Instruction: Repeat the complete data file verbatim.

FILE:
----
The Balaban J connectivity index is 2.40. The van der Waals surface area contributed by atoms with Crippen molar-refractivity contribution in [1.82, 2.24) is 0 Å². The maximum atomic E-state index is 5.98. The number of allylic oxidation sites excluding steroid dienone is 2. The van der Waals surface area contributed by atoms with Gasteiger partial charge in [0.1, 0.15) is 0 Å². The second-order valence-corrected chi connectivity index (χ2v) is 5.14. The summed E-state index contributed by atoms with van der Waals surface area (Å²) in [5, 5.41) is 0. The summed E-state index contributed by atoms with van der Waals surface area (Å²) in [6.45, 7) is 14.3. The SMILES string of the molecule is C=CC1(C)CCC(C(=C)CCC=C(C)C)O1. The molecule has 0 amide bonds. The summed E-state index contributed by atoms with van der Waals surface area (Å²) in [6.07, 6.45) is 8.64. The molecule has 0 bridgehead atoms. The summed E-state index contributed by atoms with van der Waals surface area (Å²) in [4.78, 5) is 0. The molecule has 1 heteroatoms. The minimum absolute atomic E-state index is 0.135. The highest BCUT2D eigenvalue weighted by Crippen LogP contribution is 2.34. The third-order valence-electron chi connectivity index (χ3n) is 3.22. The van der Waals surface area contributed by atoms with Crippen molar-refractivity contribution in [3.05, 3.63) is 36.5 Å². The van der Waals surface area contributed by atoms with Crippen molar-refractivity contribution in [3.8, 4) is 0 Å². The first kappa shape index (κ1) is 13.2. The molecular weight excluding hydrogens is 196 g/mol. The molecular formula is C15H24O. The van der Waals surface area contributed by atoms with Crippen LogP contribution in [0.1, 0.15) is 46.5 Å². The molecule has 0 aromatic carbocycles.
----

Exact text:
The Balaban J connectivity index is 2.40. The van der Waals surface area contributed by atoms with Crippen molar-refractivity contribution in [1.82, 2.24) is 0 Å². The maximum atomic E-state index is 5.98. The number of allylic oxidation sites excluding steroid dienone is 2. The van der Waals surface area contributed by atoms with Gasteiger partial charge in [0.1, 0.15) is 0 Å². The second-order valence-corrected chi connectivity index (χ2v) is 5.14. The summed E-state index contributed by atoms with van der Waals surface area (Å²) in [5, 5.41) is 0. The summed E-state index contributed by atoms with van der Waals surface area (Å²) in [6.45, 7) is 14.3. The SMILES string of the molecule is C=CC1(C)CCC(C(=C)CCC=C(C)C)O1. The molecule has 0 amide bonds. The summed E-state index contributed by atoms with van der Waals surface area (Å²) in [6.07, 6.45) is 8.64. The molecule has 0 bridgehead atoms. The summed E-state index contributed by atoms with van der Waals surface area (Å²) in [4.78, 5) is 0. The molecule has 1 heteroatoms. The minimum absolute atomic E-state index is 0.135. The highest BCUT2D eigenvalue weighted by Crippen LogP contribution is 2.34. The third-order valence-electron chi connectivity index (χ3n) is 3.22. The van der Waals surface area contributed by atoms with Crippen molar-refractivity contribution in [3.05, 3.63) is 36.5 Å². The van der Waals surface area contributed by atoms with Crippen molar-refractivity contribution in [3.8, 4) is 0 Å². The first kappa shape index (κ1) is 13.2. The molecular weight excluding hydrogens is 196 g/mol. The molecular formula is C15H24O. The van der Waals surface area contributed by atoms with Crippen LogP contribution in [0.1, 0.15) is 46.5 Å². The molecule has 0 aromatic carbocycles.